Anchored out in Salinas with the wildfires blazing on the hills at night!

Meet up with NEW friends

We met up with mv/SMARTINI and their buddies Paul and Liz and we all had a really good time at the pub on Sunday afternoon. Fran and Butch connected with us via radio while off Big Sand Key. We talked about making the run directly to Samana or Puerto Rico in that weather window. They were only thinking of running south to Luperon. Well, we encouraged them to push onward to the SE and run toward Samana. Then, if all was good, they could keep pushing to PR, and they did. They were so glad they made the run. It was fun to meet them, especially since they are friends with Bill and Lauren on m/v Sea Star. Thanks for the beers! Good people and fun friends…

New boating friends, very fun

Long Push, 50+ nm to Culebra

For this leg, we pushed onward over 50 nautical miles into the east trades skipping Las Palmas and Fajardo and Vieques and onward to Culebra. Again, we like to take the weather windows and run as far as we can into the east when the windows open up. Of course, once out, this window was NOT like forecasted, typical. It was 15-18 knots and it was EAST, when it was supposed to be SOUTHEAST. Not ESE, but clearly SE. East is on the bow, SE is off the bow. So we powered onward and bashed our way into the 4-6 foot seas and winds. First with just a staysail and 20 degrees off the wind, then we added the jib when the winds were finally and briefly 45 degrees off the starboard bow. All the while motor sailing to push into the big seas. This is how we do it.

Pushing into trades with a staysail and 2700 rpms, running 20 degrees off the wind on B&G wind vane steering
Eventually, the winds moved to SE and we could add a jib, now making 7.5 knots

Arrival Culebra

As we pushed on to Culebra, our destination of St. Thomas could be seen on the distant horizon. Now that is a real thrill. We pulled into Culebra to enjoy the island for a day and to take a break. The winds are the same today and tomorrow, so we will move over to STT tomorrow, making our destination for now.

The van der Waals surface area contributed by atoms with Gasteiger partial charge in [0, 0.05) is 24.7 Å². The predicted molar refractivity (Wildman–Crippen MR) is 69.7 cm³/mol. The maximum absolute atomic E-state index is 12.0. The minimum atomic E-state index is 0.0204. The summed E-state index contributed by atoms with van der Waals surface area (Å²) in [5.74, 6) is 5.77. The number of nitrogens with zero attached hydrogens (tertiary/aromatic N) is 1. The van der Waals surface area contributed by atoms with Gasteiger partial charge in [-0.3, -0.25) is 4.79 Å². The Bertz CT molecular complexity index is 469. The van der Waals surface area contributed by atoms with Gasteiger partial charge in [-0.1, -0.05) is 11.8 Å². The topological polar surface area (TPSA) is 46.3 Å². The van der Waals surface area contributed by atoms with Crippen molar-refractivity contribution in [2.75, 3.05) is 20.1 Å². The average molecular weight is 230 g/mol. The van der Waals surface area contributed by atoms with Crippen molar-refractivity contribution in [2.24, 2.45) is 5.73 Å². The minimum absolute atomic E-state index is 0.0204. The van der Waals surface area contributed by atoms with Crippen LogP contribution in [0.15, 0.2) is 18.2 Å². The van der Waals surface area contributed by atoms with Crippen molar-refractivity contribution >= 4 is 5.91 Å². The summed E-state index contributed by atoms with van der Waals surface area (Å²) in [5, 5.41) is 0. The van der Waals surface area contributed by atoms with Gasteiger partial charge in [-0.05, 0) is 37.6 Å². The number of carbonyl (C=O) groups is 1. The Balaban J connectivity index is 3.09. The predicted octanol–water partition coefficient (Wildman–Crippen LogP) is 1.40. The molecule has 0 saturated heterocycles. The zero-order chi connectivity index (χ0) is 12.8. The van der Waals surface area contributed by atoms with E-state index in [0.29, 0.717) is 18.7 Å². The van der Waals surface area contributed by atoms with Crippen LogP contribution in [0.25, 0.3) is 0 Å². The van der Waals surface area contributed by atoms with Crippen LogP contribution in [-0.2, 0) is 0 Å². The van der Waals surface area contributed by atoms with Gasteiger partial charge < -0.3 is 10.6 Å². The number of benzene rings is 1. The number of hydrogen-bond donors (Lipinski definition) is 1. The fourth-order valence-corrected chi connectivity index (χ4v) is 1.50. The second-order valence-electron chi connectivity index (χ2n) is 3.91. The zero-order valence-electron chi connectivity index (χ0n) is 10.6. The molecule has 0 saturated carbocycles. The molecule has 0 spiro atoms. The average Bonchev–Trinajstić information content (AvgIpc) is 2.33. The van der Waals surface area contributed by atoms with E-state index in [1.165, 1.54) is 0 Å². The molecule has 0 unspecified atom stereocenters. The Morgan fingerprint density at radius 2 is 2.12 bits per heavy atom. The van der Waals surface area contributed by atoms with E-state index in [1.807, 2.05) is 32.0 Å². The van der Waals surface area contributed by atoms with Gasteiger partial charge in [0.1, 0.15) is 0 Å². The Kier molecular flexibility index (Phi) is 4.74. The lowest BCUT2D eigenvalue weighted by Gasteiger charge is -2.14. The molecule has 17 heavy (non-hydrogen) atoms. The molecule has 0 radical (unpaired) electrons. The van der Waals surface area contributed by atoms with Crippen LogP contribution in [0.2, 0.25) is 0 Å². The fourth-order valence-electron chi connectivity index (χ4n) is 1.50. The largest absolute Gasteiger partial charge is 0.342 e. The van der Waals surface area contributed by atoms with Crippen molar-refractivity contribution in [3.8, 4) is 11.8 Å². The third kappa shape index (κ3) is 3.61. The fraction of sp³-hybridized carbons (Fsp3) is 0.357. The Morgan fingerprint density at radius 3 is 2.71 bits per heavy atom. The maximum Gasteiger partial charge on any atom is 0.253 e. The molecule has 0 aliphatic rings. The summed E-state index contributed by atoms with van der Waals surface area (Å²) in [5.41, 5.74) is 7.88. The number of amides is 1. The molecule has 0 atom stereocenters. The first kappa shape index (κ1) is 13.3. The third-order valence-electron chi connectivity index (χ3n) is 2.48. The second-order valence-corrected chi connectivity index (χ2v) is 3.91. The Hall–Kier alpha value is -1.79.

Rounding the corner of Culebra, we could see St. Thomas off in the distance!
We were treated to beautiful sun and clouds as we motored into Culebra
Celebrating the Spring Equinox, we were presented with the Super Moon rising over our bow at anchor off the town of Dewey, Culebra. What a day!

One more day

We have one more day, 20 nm, and we will have returned to St. Thomas and closed the loop since the day we shipped our damaged boat back to Colin Mack for repairs. Once we cross a line off the Crown Bay Shipping docks, we will call this delivery complete. Shipping was booked at $12,000, including travel costs, and Radeen and I now feel we have earned our money! Fun Fun Fun times.

Here are a few more photos … thanks for sailing along with us, we really enjoy sharing this adventure.

Rain day in La Parguera
Our mobile Whiteaker Yacht Sales office goes everywhere. Puerto Rican courtesy flag flying.
it is COLD offshore at 4 am, brrrrrrrr, even in the tropics
Santa Isabela Wind Farm east of Ponce
Sunset over our solar panels and wind machine
Radeen loves to travel and she loves to learn, check out the book 🙂  Bruce Van Sant’s “Passages South.”

LIVE Tracking here